Mock orange plants (Philadelphus coronarius) are deciduous, flowering shrubs. Desirable for their fragrant, creamy-white flowers that mimic those of orange trees, these shrubs are a good choice for home gardeners who want a hardy, spring-blooming shrub. Mock orange shrubs can grow to an average height of 10 feet, according to the University of Illinois, and have a rounded, arching shape. They grow best in United States Department of Agriculture (UDSA) plant hardiness zones 4 through 8.
Expose your mock orange shrub to plenty of sunlight. It's the blooms that make this plant special. Without at least six hours of sun exposure per day, the plant will not bloom well, according to the University of Connecticut.
Add rich, organic material to the soil around your mock orange shrub. A thick layer (3 to 4 inches) of mulch consisting of leaf mold or compost will add nutrients to the soil and keep it moist. Extend the mulch to the edges of the shrub's canopy.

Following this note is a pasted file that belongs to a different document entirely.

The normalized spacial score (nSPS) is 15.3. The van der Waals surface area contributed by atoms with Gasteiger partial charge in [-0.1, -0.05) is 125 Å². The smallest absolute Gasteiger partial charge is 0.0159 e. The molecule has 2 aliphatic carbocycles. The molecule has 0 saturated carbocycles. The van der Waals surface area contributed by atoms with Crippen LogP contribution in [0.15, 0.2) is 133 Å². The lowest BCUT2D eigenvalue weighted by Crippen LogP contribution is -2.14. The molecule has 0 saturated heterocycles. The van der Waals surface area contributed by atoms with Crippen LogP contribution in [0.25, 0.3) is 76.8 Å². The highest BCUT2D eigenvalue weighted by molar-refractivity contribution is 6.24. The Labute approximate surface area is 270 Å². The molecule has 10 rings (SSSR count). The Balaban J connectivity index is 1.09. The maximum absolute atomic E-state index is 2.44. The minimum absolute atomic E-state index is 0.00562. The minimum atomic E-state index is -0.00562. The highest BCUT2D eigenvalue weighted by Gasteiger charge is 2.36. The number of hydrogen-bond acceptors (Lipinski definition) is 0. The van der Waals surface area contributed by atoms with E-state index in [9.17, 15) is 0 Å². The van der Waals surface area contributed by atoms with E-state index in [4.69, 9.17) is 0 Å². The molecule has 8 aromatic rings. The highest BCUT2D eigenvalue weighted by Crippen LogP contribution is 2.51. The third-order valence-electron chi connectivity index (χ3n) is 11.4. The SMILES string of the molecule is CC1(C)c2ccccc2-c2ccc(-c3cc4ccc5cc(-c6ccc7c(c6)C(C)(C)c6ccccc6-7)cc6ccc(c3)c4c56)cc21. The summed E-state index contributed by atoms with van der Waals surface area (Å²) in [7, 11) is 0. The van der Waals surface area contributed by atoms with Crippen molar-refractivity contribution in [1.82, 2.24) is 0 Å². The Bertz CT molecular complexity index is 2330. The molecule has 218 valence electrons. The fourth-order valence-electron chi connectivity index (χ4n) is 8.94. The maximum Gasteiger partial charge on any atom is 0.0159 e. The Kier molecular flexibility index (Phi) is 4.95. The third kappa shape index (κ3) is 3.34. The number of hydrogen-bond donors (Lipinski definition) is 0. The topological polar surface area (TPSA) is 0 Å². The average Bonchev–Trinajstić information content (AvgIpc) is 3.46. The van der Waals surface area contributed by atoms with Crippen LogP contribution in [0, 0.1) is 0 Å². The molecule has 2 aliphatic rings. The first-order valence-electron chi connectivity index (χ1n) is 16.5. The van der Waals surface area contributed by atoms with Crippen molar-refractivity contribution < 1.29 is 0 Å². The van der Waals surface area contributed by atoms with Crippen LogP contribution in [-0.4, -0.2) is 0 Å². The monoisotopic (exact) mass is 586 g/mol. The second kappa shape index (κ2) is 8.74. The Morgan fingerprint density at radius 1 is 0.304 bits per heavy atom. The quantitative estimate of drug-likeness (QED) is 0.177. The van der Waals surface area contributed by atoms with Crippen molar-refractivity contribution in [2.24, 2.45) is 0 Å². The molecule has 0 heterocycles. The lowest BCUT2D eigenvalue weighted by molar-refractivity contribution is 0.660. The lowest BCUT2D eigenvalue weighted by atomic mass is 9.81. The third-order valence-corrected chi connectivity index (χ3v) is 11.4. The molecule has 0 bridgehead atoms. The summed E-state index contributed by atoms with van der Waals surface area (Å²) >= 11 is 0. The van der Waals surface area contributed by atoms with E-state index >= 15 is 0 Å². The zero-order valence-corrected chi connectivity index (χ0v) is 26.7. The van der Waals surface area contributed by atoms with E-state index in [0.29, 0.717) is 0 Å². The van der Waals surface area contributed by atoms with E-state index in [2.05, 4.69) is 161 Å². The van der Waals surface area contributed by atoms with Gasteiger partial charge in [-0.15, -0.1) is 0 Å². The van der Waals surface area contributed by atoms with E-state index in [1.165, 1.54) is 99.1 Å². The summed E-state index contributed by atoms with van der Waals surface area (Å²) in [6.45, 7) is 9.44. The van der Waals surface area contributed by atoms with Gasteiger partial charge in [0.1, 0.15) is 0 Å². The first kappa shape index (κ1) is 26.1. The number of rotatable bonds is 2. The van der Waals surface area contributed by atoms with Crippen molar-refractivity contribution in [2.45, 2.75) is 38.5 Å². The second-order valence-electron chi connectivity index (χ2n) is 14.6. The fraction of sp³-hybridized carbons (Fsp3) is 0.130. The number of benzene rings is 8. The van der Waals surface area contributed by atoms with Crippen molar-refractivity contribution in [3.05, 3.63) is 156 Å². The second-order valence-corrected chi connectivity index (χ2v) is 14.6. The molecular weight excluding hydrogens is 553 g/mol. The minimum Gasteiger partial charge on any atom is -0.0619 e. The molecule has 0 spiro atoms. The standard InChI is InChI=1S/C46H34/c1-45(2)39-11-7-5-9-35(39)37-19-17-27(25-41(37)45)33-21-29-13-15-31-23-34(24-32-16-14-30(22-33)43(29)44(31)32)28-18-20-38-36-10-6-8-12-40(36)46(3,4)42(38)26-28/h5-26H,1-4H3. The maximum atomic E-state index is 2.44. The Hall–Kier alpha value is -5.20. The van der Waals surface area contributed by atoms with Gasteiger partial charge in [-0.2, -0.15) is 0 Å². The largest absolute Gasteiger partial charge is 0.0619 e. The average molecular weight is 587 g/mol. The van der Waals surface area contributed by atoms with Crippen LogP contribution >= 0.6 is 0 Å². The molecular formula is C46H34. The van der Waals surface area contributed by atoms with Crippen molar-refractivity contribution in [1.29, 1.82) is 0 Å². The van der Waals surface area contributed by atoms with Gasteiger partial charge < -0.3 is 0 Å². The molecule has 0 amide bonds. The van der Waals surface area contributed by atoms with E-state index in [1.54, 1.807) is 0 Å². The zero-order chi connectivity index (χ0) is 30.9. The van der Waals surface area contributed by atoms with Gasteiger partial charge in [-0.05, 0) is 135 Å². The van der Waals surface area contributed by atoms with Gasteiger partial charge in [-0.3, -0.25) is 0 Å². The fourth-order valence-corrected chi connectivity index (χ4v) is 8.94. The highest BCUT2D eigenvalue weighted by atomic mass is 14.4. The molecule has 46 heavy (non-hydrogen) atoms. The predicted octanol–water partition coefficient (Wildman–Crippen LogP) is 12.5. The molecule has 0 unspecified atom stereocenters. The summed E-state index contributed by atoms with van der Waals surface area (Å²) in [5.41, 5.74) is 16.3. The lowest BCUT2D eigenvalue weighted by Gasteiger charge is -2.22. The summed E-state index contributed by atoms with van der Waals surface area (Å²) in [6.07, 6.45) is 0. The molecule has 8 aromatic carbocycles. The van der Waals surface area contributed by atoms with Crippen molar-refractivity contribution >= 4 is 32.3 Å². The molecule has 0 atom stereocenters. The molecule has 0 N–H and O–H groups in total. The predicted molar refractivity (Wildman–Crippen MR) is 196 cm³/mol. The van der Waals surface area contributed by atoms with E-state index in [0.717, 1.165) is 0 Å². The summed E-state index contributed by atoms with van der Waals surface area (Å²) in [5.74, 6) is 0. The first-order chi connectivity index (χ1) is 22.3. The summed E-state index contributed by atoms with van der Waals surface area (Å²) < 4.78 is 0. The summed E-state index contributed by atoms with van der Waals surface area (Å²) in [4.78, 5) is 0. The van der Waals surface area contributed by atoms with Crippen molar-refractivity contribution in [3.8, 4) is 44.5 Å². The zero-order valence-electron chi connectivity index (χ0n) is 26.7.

Water enough so that the soil is continually moist, but never soggy. Too much water in the soil can lead to root rot, which is a fungal disease that destroys the roots of the plant. Although they are tolerant of drought conditions, mock oranges grow best in moist, well-draining soil, according to the University of North Carolina.
Fertilize sparingly. The roots of these plants are sensitive to fertilizer burn. A mulch will add plenty of nutrients. Only fertilize in early spring if the plant has yellow leaves, which is a symptom of nutrient deficiency. Use a balanced (10-10-10) fertilizer and follow the directions on the label for application according to the size of your mock orange shrub.
Prune every year after the shrub flowers. Mock oranges can get "leggy" with age, which means they spread out in a rather loose, messy shape. Prune the shrub back by a third early each summer, after the flowers have faded.